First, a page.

Last year, as in previous years, KDD ran a design competition, to support and promote the work of independent designers. Designers were encouraged to create a shawl, scarf, or wrap in Milarrochy Tweed, inspired by their place in the world (however they wanted to interpret that phrase). The competition came with the offer of yarn support, for any designer who felt they needed it (applications for yarn support were accepted by us without judgment or requirement for explanation). In total, we supported 20 designers with yarn to create a submission to the competition, which had, in the end, over 50 entries.
After much deliberation, the KDD team selected 15 designs as competition “winners.” In previous years, winning competition designs were published in our popular books, such as Warm Hands and Milarrochy Heids, and we’d of course anticipated publishing a My Place book too. 2020 however, had other plans for us, and with disruptions in everything from print manufacturing to our own working practices, it became abundantly clear that publishing a My Place book simply wasn’t going to be possible in the midst of the pandemic. At this point, we let our 15 designers know that our plans for the project had to change, and that My Place would now be a digital project, in which each contributor would create their pattern, photograph their design, and write about their process in a post to be published here, on the KDD blog. In the absence of a print book, a few of the designers decided to withdraw their contributions from the project, while a couple did not get back to us at all. Nine of the contributors, however, were still keen to be involved in the My Place project.
I am a big believer in the value of print books, as you know. Yet it still seemed to me that there might be several benefits to running My Place digitally. First, in a project which specifically invited designers to reflect on “their place in the world” (however they wanted to interpret that phrase) it seemed important to allow them the space to share those reflections discursively in a way that (due to page constraints) is not always possible in a printed book. Designers could share their creative process in their own words, illustrated with their own images, rather than being subsumed into a book whose aesthetic and content was determined by us at KDD. Second, designers would retain the maximum amount of control over, and financial benefit from, their own work, deciding everything from individual pattern pricing to the online platforms where their work was made available for sale. And third (and not insignificantly) by sharing their work directly here, designers also brought their work directly to the attention of the wide, varied and growing audience of this particular online space.
The KDD blog is hugely important to me, and the whole KDD team. Allowing us, and a wide range of guest contributors, the space to explore anything from tasty recipes, the history of Mexican Indigenous mask making, and eighteenth-century ballooning (alongside a whole lot of knitting) it has been here, without interruption, since 2007. I love so many things about this space: the genuine creativity and flexibility it fosters, as well as the fact that it is not (and will never be) a platform that seeks to monetise your attention, either through a paid subscription, through advertising, or by harvesting your data. This is an aside, but I do find the renewed resurgence of quality blogs and newsletter platforms such as substack really interesting in the context of the degradation of so much “traditional” news media into clickbait and automated content generation on the one hand, and the sense of numbed fatigue that increasingly surrounds the sphere of digital social media, on the other.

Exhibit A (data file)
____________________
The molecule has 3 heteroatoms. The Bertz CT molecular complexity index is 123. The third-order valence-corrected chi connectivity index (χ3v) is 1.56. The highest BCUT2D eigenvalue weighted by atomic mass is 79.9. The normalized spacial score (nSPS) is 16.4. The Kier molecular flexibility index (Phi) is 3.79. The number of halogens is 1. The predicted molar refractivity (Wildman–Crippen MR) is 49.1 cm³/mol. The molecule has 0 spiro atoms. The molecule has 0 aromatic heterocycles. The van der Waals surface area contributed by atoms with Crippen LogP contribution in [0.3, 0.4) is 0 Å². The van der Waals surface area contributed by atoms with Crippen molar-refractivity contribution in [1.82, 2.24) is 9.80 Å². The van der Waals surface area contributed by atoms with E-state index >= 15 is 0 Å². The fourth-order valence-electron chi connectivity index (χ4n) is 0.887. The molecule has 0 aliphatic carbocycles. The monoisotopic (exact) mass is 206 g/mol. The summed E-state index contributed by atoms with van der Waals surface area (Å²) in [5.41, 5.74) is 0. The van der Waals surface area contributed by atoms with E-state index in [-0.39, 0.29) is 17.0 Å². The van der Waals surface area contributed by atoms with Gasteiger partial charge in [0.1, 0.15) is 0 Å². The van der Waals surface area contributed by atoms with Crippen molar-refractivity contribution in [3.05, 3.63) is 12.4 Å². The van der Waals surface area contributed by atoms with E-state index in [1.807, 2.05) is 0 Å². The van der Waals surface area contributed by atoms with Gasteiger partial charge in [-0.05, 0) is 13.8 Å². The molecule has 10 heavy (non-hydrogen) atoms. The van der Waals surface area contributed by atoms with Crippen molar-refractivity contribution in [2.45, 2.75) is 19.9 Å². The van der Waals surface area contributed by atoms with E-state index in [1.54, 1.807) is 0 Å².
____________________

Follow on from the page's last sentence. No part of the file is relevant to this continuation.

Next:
All of which is to say, in short, that I really enjoy this creative space, and I especially enjoy sharing it with other creative people, such as the talented contributors to the My Place project.
Since January, alongside everyone else who reads this blog, I’ve learned about what it means to experience climate change in an Arctic landscape, about eighteenth-century porcelain, and a golden age of Irish Art. Lead by our talented My Place contributors, I’ve travelled to the shores of Lake Superior, journeyed through the seasons on a family farm, and been heartened by frankly shared stories of personal loss and resilience. One unexpected (but not unwelcome) aspect of the My Place project was that each contributor spoke, in her own distinctive way, to the experience of 2020 and that this aspect of each post clearly resonated with other readers.
So, first of all, I want to say a huge thank you to the nine wonderful contributors who agreed to participate in My Place – not just for your beautiful and varied range of designs, but for sharing your stories here with such courage and generosity. I’ve loved working with you all, and the project has taught me a lot about how a challenge or change of plan can transform itself into a real creative opportunity. Second, after receiving several requests to make all the contributions permanently accessible, I’ve created a static My Place page, which you can reach via the button in the sidebar (–>) and return to at any time.
And finally, I’d like to announce that, heartened by the great success of running the project in this particular digital format – sharing and promoting the work of designers here on the blog – we have decided to do it all again. So, if you’d like more details about how you can be involved with My Place 2022 . . .